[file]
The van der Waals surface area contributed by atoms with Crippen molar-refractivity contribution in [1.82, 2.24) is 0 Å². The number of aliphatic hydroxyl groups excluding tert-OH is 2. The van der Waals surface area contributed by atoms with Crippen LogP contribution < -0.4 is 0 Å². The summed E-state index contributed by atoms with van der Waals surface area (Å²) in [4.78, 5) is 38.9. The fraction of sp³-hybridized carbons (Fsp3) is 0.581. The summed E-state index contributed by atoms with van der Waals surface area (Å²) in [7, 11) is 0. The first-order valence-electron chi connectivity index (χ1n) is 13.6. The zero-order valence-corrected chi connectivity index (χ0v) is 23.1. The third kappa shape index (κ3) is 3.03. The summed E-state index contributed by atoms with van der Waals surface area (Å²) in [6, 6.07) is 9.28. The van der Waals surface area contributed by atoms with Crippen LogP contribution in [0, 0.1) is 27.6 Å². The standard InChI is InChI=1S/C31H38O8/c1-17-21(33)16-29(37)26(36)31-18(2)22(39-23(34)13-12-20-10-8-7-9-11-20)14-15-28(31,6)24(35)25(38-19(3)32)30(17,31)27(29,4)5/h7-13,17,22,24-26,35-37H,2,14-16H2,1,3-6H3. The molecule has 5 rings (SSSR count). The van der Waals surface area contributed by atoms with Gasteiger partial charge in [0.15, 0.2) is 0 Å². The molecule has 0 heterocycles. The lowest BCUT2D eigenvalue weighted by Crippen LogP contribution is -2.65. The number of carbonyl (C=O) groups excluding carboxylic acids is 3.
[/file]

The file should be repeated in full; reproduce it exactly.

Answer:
The van der Waals surface area contributed by atoms with Crippen molar-refractivity contribution in [1.82, 2.24) is 0 Å². The number of aliphatic hydroxyl groups excluding tert-OH is 2. The van der Waals surface area contributed by atoms with Crippen LogP contribution < -0.4 is 0 Å². The summed E-state index contributed by atoms with van der Waals surface area (Å²) in [4.78, 5) is 38.9. The fraction of sp³-hybridized carbons (Fsp3) is 0.581. The summed E-state index contributed by atoms with van der Waals surface area (Å²) in [7, 11) is 0. The first-order valence-electron chi connectivity index (χ1n) is 13.6. The zero-order valence-corrected chi connectivity index (χ0v) is 23.1. The third kappa shape index (κ3) is 3.03. The summed E-state index contributed by atoms with van der Waals surface area (Å²) in [6, 6.07) is 9.28. The van der Waals surface area contributed by atoms with Crippen LogP contribution in [0, 0.1) is 27.6 Å². The standard InChI is InChI=1S/C31H38O8/c1-17-21(33)16-29(37)26(36)31-18(2)22(39-23(34)13-12-20-10-8-7-9-11-20)14-15-28(31,6)24(35)25(38-19(3)32)30(17,31)27(29,4)5/h7-13,17,22,24-26,35-37H,2,14-16H2,1,3-6H3. The molecule has 5 rings (SSSR count). The van der Waals surface area contributed by atoms with Gasteiger partial charge in [0.15, 0.2) is 0 Å². The molecule has 0 heterocycles. The lowest BCUT2D eigenvalue weighted by Crippen LogP contribution is -2.65. The number of carbonyl (C=O) groups excluding carboxylic acids is 3.